Lincoln nonprofit director Tami Lewis-Ahrendt and her spouse would like to be part of the solution for the many Nebraska children who need a loving family.
But as a lesbian couple, the two are banned in this state from both being foster parents and adopting a child.
On Monday, Lewis-Ahrendt told members of the Legislature’s Judiciary Committee at a hearing in Omaha that they are lucky to have two toddler boys. She is the biological mother, and the father is a part of the boys’ lives. But her wife, because their marriage is not recognized by the state, cannot legally adopt them.
They would love to share their daily lives, values, home and children with a few of the thousands of foster children who need placements each year, but the rules of the Nebraska Department of Health and Human Services don’t allow it.
“It breaks my heart to know there are kids sitting in emergency shelters and inappropriate placements and institutional environments because there aren’t enough families in the system,” Lewis-Ahrendt said. “It’s a shame to be counted out as a viable solution.”
The Judiciary Committee listened to three hours of testimony Monday in the Omaha City Council chambers on the need to strengthen civil rights protection for all Nebraskans, and the human and economic impact of not doing so. It also heard about the need for religious exemptions for any new law.
Omaha Sen. Jeremy Nordquist, who introduced the interim study resolution (LR478), said he will take the next week or two to determine how to move forward on the issues. He is hesitant to have people think the Legislature would act quickly on the employment discrimination issue, when in fact it could take at least three or four years.
Some type of legislation on allowing gay couples to become foster or adoptive parents would be more likely, he said. He first will communicate with HHS about whether it has any intention of changing its policy.
That policy came about in a 1995 memo from then-director of the Department of Social Services Mary Dean Harvey. She directed staff not to place state wards in the homes of people who identify themselves as homosexuals. Going forward, they also could not be licensed.
A couple of months later, Human Services Administrator Chris Hanus directed staff to not ask about individuals’ sexual orientation or marital status, other than questions that already were asked in the licensing application and home study -- a kind of “don’t ask, don’t tell” policy.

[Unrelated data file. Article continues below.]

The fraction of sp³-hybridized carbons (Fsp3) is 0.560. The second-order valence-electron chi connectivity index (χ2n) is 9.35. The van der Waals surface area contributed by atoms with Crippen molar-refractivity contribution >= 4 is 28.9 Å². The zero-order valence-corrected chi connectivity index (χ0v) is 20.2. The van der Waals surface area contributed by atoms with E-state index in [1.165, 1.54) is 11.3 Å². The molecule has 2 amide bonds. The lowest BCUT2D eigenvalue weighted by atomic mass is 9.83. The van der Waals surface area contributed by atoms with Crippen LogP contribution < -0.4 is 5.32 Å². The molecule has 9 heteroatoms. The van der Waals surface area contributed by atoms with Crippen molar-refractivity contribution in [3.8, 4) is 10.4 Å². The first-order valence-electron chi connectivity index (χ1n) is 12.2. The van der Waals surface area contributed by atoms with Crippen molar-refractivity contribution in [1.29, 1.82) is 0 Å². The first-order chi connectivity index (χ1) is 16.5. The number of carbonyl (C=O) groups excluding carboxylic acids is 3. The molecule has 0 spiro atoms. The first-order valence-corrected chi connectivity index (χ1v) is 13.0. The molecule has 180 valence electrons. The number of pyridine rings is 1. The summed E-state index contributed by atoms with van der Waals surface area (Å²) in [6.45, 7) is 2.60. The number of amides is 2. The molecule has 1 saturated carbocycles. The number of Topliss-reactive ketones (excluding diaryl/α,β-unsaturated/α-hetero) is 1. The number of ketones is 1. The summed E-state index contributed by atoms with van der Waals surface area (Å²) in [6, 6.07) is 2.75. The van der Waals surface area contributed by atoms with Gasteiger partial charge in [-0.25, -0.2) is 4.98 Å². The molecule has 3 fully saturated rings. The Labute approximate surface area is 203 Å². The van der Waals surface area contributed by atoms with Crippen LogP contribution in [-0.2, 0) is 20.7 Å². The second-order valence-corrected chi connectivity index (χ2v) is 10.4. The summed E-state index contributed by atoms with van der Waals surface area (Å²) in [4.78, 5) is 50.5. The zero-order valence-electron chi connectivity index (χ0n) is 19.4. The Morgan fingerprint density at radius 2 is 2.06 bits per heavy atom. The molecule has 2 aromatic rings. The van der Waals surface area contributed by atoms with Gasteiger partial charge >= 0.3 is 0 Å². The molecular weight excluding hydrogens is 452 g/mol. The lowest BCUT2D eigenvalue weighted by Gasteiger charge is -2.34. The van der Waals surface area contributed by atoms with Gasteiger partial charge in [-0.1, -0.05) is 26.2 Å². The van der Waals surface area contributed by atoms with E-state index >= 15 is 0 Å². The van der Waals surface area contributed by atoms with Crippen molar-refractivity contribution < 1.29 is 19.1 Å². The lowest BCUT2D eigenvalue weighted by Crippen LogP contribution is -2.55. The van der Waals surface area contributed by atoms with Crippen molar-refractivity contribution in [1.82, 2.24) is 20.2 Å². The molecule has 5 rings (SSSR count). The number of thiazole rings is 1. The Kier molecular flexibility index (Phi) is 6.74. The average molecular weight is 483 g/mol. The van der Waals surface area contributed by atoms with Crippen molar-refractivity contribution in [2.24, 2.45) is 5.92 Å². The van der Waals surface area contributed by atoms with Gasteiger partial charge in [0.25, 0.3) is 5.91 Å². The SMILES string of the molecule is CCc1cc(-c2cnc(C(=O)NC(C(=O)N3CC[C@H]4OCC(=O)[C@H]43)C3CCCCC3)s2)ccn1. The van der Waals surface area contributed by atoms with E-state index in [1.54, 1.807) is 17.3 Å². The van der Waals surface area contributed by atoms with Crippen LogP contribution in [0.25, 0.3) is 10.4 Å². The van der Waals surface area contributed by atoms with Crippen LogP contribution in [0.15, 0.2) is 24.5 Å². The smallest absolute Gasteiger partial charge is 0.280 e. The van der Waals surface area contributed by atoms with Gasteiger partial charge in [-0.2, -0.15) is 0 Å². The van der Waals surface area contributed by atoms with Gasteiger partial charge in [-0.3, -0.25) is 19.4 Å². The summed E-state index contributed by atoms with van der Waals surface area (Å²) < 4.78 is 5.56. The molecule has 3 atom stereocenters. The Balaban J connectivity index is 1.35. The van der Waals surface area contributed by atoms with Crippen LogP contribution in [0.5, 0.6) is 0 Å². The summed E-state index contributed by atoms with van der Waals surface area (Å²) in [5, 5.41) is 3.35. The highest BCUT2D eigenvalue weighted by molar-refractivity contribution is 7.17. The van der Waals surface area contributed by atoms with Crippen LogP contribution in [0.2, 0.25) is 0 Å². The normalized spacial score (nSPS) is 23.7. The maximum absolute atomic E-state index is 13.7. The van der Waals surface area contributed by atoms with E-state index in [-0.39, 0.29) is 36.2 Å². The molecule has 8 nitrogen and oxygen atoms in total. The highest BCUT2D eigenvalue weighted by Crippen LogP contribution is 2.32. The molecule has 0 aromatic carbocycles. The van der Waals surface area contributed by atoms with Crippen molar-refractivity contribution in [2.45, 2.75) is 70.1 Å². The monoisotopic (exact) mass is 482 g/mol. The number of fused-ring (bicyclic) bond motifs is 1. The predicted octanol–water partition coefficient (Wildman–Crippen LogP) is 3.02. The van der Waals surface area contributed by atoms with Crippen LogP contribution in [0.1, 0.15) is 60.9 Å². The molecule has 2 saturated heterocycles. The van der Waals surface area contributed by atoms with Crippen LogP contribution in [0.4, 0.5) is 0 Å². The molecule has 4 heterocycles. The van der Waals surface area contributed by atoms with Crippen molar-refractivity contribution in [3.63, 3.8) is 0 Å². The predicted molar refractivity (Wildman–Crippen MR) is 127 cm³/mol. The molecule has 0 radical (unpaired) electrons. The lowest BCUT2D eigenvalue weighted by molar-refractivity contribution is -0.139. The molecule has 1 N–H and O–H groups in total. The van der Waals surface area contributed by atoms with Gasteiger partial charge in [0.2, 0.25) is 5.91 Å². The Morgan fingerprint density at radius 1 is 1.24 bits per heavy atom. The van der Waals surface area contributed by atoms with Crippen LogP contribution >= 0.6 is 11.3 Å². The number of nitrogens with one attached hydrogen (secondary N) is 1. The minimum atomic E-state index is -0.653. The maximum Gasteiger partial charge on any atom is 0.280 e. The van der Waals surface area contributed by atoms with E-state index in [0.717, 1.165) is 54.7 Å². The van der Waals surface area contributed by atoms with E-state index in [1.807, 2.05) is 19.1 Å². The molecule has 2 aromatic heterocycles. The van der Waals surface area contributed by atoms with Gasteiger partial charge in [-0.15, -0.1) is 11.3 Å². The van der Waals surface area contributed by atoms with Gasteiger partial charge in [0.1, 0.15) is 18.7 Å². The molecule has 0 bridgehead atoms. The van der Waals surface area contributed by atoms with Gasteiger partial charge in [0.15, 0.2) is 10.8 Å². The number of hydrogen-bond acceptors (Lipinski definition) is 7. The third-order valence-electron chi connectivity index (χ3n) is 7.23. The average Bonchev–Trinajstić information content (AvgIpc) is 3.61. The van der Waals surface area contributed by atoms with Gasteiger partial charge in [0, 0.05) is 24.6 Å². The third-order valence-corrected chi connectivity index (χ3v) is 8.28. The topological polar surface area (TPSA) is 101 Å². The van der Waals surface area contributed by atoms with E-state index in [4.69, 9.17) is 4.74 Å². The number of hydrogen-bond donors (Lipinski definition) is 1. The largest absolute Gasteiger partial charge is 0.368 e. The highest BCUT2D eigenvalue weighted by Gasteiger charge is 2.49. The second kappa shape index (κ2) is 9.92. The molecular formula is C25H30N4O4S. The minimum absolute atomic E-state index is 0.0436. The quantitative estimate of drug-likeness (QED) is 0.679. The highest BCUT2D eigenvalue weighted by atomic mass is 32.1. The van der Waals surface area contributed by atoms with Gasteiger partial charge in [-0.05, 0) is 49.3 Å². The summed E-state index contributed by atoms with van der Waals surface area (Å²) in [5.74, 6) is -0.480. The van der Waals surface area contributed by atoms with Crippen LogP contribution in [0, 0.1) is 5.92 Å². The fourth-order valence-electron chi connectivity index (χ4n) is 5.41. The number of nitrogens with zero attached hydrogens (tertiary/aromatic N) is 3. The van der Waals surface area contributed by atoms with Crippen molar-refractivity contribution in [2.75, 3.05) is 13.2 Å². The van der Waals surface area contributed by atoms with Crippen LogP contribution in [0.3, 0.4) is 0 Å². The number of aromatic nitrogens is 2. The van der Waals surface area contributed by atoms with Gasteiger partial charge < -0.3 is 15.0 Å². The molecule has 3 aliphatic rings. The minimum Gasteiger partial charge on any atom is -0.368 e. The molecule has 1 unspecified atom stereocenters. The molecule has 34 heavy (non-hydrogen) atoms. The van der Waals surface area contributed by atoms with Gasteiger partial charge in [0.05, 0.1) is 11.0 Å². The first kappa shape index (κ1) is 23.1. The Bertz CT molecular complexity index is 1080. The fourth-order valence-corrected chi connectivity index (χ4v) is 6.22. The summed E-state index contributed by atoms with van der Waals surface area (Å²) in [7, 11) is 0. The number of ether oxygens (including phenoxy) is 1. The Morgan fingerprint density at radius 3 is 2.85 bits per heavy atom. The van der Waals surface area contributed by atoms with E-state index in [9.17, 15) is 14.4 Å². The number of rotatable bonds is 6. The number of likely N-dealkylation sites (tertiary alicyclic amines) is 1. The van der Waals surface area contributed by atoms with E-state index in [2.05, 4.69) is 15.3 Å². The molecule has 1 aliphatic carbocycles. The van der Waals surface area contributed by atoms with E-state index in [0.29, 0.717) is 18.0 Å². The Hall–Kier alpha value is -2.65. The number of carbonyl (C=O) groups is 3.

The adoption and foster care laws and policies create numerous problems for children and parents in this state, said Amy Miller, legal director of ACLU Nebraska.
According to the 2010 census, nearly 4,000 couples live in same-sex relationships in Nebraska. Nationwide, an estimated 4 million gay parents are raising 8 million to 10 million children.
Nebraska is one of the few states that ban gay or lesbian foster parents, she told the committee Monday. Recently, Arkansas and Missouri state courts struck down similar policies in their states.
The committee also heard from testifiers on issues of bullying in schools and employment discrimination.
Omaha City Councilman Ben Gray said banning discrimination is more a constitutional issue than a religious one. He took an oath to defend the Constitution and he has an obligation to uphold that, he said.
But frankly, he said, the state ought to be the leader on the issue.
Omaha and Lincoln passed ordinances banning discrimination based on sexual orientation and gender identity. A petition called back Lincoln’s ordinance until people are allowed to vote on it.
Lincoln City Councilman Carl Eskridge, sponsor of the Lincoln fairness doctrine that would expand the city’s protection against discrimination to gay, lesbian and transgender people, said he had no particular date in mind to take the issue to a vote.
Gray said fairness doctrines also are an economic issue. If Nebraska doesn’t appear to be welcoming to all people, they will go elsewhere. And many have.
Churches and even members within the churches have disagreements on the issue, so the government must be the final arbiter, he said.
But Jim Cunningham with the Nebraska Catholic Conference said religious organizations should be exempted from any potential legislation. No one should be the subject of scorn or unjust discrimination, he said, but there is vagueness and uncertainty in some categories of discrimination laws, including gender identity.
Carol Clough, who identified herself as a conservative evangelical Christian, asked whether any legislation dealing with nondiscrimination in the workplace would infringe on her right to express her opinion as an individual.
Dave Gehrls, representing the Nebraska Heritage Coalition, said religious freedoms are given to individuals, not just organizations, and people should not have to leave their faith at the church doors.
Fundamental issues need to be discussed, he said, before legislating an end to discrimination against one group that could create discrimination against another group -- people of faith who want to live that faith in their businesses.